Definitions

Sulpiride

Sulpiride

Sulpiride (sold as Meresa, Sulpirid Ratiopharm, Sulpirid Neuraxpharm, Bosnyl, Dogmatil, Eglonyl, Sulpiryd in Poland) is an anti-psychotic drug used mainly in the treatment of psychosis (e.g. schizophrenia) and depression. It is a substituted benzamide. Sulpiride is more commonly used in Europe and Japan. Levosulpiride is its purified levo isomer and is sold in India for similar purpose.So far it has not been approved in the US and Canada. The drug has strong chemical and clinical similarities to the novel anti-psychotic amisulpride.

Pharmacology

Pharmacokinetics

Sulpiride is absorbed slowly from the GI-Tract. Its oral bioavailability is only 25 to 35% with marked interindividual differences. The peak plasma concentration is reached 4.5 hours after oral dosing. The usual half-life is 6 to 8 hours. Ninety-two percent is excreted unchanged in the urine. Sulpiride is usually given in 2 or 3 divided doses.

Pharmacodynamic properties

Sulpiride is a selective antagonist at postsynaptic D2-receptors. This action dominates in doses exceeding 600 mg daily. In doses of 600 to 1,600 mg sulpiride shows mild sedating and antipsychotic activity. Its antipsychotic potency compared to chlorpromazine is only 0.2 (1/5). In low doses (in particular 50 to 200 mg daily) its prominent feature is antagonism of presynaptic inhibitory dopamine receptors accounting for some antidepressant activity and a stimulating effect. Therefore, it is in these doses used as a second line antidepressant. Additionally, it alleviates vertigo.

Uses and dosage

  • Productive psychosis: treatment with rather high doses—in excess of 600 mg daily.
  • Long-term Treatment of negative (unproductive) psychosis: in moderate doses (approx. 600 mg daily)
  • Treatment of depression and vertigo: in low to moderate doses (50 to 200 mg daily)
  • Levosulpiride has been promoted as a gastrointestinal prokinetic agent

Contraindications and cautions

  • Hypersensitivity to sulpiride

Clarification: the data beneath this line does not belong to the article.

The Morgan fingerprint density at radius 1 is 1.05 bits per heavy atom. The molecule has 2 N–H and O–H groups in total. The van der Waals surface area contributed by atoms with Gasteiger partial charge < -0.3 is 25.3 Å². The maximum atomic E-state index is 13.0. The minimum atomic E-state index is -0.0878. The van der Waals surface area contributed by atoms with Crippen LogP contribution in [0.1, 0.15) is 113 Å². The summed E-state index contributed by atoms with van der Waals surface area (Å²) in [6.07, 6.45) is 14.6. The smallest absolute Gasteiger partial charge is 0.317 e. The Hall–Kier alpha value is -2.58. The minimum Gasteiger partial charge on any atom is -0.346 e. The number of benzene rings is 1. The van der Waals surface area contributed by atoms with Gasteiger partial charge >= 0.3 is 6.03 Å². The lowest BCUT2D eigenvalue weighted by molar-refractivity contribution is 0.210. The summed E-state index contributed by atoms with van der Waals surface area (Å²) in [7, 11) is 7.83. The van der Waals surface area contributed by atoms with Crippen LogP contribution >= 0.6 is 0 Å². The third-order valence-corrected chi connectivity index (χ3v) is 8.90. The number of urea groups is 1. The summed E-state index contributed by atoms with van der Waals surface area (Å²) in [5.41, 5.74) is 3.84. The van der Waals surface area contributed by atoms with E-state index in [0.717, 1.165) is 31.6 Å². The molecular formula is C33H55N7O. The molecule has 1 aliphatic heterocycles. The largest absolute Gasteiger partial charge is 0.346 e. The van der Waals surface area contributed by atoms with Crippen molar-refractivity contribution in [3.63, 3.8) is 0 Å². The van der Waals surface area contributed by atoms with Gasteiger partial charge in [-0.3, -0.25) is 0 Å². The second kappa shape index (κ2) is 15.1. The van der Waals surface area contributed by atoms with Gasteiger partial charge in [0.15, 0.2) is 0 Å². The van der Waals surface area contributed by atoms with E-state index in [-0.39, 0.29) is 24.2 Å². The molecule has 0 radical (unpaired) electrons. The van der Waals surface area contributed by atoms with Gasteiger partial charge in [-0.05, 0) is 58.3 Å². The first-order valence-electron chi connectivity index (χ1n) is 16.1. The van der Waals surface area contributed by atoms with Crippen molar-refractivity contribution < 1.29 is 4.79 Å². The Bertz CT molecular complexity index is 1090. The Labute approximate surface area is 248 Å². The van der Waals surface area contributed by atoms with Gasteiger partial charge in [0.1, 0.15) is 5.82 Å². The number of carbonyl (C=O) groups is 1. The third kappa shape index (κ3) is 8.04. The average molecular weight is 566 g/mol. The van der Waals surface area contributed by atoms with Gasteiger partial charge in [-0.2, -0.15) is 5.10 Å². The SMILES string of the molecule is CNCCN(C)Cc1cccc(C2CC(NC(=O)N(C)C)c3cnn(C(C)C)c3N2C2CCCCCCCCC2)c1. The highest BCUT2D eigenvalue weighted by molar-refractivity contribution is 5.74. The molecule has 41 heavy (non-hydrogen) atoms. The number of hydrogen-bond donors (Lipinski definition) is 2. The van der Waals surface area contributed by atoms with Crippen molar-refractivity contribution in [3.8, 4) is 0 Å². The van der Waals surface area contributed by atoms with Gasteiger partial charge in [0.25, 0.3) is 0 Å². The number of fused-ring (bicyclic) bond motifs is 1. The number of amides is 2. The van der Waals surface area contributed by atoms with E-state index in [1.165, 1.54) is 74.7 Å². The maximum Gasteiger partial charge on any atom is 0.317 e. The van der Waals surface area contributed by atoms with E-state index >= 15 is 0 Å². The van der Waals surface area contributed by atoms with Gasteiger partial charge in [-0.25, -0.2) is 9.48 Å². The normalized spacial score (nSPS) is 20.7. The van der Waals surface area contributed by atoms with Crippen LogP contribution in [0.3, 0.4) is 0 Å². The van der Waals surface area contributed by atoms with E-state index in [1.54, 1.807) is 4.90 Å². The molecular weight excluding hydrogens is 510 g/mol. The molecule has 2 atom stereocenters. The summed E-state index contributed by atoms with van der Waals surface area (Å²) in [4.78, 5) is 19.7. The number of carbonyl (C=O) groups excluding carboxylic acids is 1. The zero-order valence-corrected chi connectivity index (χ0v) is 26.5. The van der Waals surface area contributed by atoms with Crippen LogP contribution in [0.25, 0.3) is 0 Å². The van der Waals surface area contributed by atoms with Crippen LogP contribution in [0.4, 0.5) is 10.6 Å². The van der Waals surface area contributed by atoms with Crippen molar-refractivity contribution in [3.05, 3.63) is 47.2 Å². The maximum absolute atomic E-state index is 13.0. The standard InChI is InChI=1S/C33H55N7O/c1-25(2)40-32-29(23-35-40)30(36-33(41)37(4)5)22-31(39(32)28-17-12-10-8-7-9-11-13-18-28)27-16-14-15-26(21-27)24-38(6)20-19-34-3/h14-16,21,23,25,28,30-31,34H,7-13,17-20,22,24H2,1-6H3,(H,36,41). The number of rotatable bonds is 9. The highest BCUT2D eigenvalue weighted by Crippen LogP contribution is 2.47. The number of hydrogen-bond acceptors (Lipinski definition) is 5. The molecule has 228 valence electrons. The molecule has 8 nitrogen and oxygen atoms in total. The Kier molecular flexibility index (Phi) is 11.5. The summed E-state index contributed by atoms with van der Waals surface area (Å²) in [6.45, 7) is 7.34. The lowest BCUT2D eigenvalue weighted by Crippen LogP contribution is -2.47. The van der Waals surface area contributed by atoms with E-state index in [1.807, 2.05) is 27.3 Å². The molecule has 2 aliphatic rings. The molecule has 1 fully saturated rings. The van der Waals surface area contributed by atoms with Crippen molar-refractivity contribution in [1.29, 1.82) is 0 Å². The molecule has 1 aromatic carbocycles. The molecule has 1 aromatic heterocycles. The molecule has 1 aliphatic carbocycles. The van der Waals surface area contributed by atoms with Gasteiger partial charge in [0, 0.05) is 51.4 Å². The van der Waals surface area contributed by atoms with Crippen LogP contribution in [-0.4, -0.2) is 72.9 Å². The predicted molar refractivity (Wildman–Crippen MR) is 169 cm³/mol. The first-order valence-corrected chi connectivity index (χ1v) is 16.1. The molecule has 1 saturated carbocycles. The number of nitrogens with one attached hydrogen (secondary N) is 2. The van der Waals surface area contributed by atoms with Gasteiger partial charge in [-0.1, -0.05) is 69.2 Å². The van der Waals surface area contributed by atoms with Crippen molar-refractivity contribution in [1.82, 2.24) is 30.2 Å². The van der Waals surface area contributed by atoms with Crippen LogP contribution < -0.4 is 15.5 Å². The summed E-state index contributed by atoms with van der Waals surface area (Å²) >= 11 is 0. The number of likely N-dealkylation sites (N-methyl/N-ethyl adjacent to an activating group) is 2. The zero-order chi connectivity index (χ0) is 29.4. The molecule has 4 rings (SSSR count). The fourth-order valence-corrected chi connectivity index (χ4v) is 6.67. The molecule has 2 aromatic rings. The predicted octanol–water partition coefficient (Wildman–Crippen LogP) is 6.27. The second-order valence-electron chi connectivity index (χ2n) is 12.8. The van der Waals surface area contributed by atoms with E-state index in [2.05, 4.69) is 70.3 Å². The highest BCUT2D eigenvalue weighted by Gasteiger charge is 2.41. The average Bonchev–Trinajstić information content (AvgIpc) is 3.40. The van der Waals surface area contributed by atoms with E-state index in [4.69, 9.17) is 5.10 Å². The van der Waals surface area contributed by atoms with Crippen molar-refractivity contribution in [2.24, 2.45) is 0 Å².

• Pre-existing breast cancer or other prolactin-dependent tumors
  • Phaeochromocytoma
  • Intoxication with other centrally active drugs
  • Concomitant use of levodopa
  • Caution : Pre-existing Parkinson's Disease
  • Caution : Patients below 18 years of age (insufficient clinical data)
  • Caution : Pre-existing severe heart disease/bradycardia, or hypokalemia (predisposing to long QT syndrome and severe arrhythmias)
  • Caution : Patients with pre-existing epilepsy. Anticonvulsant therapy should be maintained.

Pregnancy and lactation

  • Pregnancy: Animal studies did not reveal any embryo- or fetotoxic properties nor did limited human experience. Due to insufficient human data, pregnant women should be treated with Sulpiride only if strictly indicated. Additionally, the newborns of treated women should be monitored, because isolated cases of extrapyramidal side effects have been reported.
  • Lactation: Sulpiride is found in the milk of lactating women. Since the consequences are unclear, women should not breastfeed during treatment.

Side effects

Sulpiride has fewer extrapyramidal side effects (dystonia, parkinsonism, tardive dyskinesia, and akathisia) than many of the older antipsychotic medications. Most of these do not seem to occur in a dose related manner. Other side effects occur infrequently (hypotension, rarely long-QT syndrome, dry mouth, sweating, nausea, activation or sedation, insomnia, allergic rash or pruritus). Isolated cases of the potentially life-threatening NMS (neuroleptic malignant syndrome) have been reported. Sulpiride should not be taken after 4 p.m. in order to avoid insomnia. The foremost problem with sulpiride is a strong stimulation of prolactin-secretion; whether this may contribute to the development of breast-cancer in women is currently not known.

  • Levodopa : Sulpiride and levodopa have antagonistic effects.
  • Alcohol : Sedation and hypotension may be potentiated.
  • Antihypertensive agents : Hypotension may be potentiated (risk of postural collapse).
  • Other central depressants : Increased sedation with negative impact on the capacity to drive or operate machinery.

Overdose

Sulpiride has a relatively low order of acute toxicity. Substantial amounts may cause severe but reversible dystonic crises with torticollis, protrusion of the tongue, and/or trismus. In some cases all the classical symptoms typical of severe Parkinson's Disease may be noted; in others, over-sedation/coma may occur. The treatment is largely symptomatic. Some or all extrapyramidal reactions may respond to the application of anticholinergic drugs such as Biperiden or Benztropine. All patients should be closely monitored for signs of long-QT syndrome and severe arrhythmias.

GHB receptor

The benzamide neuroleptics (including amisulpride and sulpiride) have been shown to activate the endogenous gamma-hydroxybutyrate receptor in vivo at theraputic concentrations. Sulpiride was found in one study in rats to upregulate GHB receptors.

GHB has neuroleptic properties and it is believed binding to this receptor may contribute to the effects of these neuroleptics.

References

  • British National Formulary, 2005

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